Edited by Susan Rose-Ackerman
Administrative government complicates the question of democratic legitimacy by moving policymaking outside both the electoral process and the legislative chamber. Given the practical requirement of delegating policymaking and implementation to the executive in a modern regulatory-welfare state, how can democratic values be preserved when decisions require expertise and officials must make decisions quickly in a rapidly changing environment? This chapter concentrates on the connections between expertise and public participation in the production of public policy. It unpacks the concept of public participation and the way it can affect policymaking and implementation choices, for good or for ill. It then concentrates on a specific case, the German Energiewende that aims to increase the generation of electric power from renewables at the same time as it phases out nuclear power. The German case demonstrates that public involvement is not per se desirable but must be organized to complement expertise and enhance democratic accountability. The chapter links to Rose-Ackerman’s broader research agenda in comparative administrative law.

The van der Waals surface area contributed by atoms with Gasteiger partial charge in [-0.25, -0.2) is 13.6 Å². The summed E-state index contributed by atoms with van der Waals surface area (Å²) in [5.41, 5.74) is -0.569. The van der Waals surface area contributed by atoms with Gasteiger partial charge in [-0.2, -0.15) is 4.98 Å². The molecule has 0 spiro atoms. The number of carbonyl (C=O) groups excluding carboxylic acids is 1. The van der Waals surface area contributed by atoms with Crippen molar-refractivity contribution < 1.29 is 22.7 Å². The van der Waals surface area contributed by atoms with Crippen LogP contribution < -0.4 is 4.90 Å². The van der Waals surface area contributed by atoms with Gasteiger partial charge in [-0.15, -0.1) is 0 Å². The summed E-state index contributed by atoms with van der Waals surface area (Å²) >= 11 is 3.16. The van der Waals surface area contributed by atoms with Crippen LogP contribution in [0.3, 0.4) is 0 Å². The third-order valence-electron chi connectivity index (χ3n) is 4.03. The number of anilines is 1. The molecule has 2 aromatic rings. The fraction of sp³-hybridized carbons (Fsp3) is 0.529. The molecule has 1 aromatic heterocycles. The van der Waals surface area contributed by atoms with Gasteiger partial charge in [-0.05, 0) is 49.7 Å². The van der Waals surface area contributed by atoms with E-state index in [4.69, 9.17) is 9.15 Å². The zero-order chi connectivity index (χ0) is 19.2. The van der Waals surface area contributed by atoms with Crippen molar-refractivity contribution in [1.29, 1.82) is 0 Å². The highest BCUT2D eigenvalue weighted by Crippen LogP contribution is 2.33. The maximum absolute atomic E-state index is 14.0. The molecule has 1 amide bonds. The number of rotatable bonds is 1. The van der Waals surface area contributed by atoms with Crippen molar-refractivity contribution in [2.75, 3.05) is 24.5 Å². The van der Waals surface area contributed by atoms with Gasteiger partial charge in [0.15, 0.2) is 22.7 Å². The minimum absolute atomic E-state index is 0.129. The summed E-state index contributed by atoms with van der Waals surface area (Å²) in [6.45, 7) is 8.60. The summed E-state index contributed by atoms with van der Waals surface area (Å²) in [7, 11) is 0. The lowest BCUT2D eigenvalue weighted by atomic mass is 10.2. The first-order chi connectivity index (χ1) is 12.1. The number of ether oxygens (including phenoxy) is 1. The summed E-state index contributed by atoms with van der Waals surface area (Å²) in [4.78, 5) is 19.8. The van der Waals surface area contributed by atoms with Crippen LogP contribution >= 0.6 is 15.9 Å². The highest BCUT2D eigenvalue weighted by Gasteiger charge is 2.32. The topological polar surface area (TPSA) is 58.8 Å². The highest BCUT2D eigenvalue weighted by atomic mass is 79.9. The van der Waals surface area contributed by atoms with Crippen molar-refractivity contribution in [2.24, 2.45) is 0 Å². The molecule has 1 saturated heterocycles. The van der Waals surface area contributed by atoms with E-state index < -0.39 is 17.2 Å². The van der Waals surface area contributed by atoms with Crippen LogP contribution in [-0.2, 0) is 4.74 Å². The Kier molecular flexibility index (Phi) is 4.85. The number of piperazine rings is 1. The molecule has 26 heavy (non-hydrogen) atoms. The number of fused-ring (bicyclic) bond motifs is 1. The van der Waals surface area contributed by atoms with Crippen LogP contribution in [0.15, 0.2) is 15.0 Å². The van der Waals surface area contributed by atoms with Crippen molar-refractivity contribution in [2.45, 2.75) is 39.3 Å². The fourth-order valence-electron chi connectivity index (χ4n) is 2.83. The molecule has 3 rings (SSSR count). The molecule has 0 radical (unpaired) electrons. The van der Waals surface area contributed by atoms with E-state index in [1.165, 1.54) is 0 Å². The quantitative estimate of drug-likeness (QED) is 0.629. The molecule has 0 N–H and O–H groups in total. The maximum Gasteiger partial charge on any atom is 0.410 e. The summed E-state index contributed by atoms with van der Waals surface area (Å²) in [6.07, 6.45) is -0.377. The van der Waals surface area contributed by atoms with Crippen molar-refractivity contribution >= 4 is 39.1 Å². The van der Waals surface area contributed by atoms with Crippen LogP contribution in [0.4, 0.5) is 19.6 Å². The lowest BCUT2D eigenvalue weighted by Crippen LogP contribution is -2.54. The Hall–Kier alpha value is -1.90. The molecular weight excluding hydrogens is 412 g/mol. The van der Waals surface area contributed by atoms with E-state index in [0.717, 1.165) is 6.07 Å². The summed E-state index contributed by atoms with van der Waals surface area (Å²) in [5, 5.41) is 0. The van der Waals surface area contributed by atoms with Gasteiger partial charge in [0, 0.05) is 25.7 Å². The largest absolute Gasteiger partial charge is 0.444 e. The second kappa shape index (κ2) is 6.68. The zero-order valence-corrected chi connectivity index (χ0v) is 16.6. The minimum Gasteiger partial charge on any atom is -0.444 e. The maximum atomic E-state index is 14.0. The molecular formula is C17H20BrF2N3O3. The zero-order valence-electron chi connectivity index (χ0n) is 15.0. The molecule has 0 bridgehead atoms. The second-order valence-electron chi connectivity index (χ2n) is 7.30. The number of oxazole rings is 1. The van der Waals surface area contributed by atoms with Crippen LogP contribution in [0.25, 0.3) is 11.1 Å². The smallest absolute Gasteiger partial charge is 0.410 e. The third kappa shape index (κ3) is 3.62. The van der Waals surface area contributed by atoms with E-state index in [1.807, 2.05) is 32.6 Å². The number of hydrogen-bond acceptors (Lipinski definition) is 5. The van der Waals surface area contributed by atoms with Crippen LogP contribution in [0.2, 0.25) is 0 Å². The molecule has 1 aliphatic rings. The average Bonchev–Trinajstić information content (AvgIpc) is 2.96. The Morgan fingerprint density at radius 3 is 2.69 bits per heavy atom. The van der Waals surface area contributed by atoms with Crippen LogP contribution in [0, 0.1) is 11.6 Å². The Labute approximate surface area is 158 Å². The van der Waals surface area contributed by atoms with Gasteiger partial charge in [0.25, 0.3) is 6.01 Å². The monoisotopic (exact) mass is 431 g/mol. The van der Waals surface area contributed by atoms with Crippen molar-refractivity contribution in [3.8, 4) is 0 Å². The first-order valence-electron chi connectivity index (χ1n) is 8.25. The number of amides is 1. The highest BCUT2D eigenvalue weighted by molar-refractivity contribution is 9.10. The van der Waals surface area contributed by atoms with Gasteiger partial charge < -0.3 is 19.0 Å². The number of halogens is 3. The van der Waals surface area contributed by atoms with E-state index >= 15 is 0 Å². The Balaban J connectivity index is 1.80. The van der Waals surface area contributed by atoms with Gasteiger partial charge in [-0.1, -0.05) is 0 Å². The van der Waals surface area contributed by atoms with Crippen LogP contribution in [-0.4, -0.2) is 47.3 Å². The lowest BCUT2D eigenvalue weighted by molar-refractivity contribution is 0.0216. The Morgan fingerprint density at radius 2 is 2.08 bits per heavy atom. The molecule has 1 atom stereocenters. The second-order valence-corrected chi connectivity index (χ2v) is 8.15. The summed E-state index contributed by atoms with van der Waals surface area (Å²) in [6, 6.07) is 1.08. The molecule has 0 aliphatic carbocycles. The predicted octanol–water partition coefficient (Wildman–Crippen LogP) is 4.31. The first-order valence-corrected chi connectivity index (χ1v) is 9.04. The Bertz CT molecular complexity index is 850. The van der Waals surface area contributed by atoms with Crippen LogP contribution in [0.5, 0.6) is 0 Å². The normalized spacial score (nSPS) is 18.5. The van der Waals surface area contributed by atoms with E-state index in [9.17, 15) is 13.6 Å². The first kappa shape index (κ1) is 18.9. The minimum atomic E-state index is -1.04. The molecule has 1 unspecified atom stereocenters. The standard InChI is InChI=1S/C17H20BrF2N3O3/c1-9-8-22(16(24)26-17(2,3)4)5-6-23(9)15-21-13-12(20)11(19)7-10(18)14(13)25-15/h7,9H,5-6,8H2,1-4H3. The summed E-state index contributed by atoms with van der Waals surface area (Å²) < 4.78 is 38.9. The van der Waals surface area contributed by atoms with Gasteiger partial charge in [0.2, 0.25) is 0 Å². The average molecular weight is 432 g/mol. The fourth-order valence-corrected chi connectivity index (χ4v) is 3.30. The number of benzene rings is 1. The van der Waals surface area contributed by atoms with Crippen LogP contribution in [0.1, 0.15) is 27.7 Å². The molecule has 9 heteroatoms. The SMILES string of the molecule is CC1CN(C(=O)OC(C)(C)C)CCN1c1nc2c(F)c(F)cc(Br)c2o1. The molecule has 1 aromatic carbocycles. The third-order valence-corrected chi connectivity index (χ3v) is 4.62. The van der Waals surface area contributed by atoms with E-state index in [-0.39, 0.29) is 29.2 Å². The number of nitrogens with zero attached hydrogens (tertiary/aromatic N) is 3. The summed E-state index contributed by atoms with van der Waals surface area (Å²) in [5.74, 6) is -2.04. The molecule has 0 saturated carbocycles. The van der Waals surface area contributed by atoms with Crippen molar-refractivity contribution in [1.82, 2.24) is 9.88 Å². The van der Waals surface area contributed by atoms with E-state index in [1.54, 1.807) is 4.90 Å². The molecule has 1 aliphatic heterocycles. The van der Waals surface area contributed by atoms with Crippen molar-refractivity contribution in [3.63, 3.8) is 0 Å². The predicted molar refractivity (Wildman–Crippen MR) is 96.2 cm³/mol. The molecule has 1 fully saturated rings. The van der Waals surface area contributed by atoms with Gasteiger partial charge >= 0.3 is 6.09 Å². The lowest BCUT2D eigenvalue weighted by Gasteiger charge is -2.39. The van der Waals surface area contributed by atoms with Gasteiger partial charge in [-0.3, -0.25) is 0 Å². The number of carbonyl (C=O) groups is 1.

Edited by Susan Rose-Ackerman and Tina Søreide
Tina Søreide and Susan Rose-Ackerman
Fighting corruption requires careful analyses of its underlying causes and consequences. This chapter provides an economic analysis of corruption as a trade in decisions that should not be for sale. The size of the bribe and the consequences of corruption are functions of the bargaining powers of those involved. We suggest ways to re-organize decision-making procedures to reduce the risks of corruption but stress the difficulty of breaking up entrenched collusive environments. Furthermore, even if corruption in a public institution is well recognized, it may not be possible to identify individual offenders. The question then is whether one should sanction the entire public body. Like private entities, public institutions can be encouraged to self-police and self-report (for example upon information from a whistleblower) if such steps will reduce the extent of some penalty. However, the criminal and administrative monetary sanctions applied to private sector entities are a poor fit for state institutions with on-going responsibilities to the citizenry. We propose non-monetary penalties, including intensified external monitoring, reorganization of authority, disqualification of leaders, and the removal of service provision responsibilities.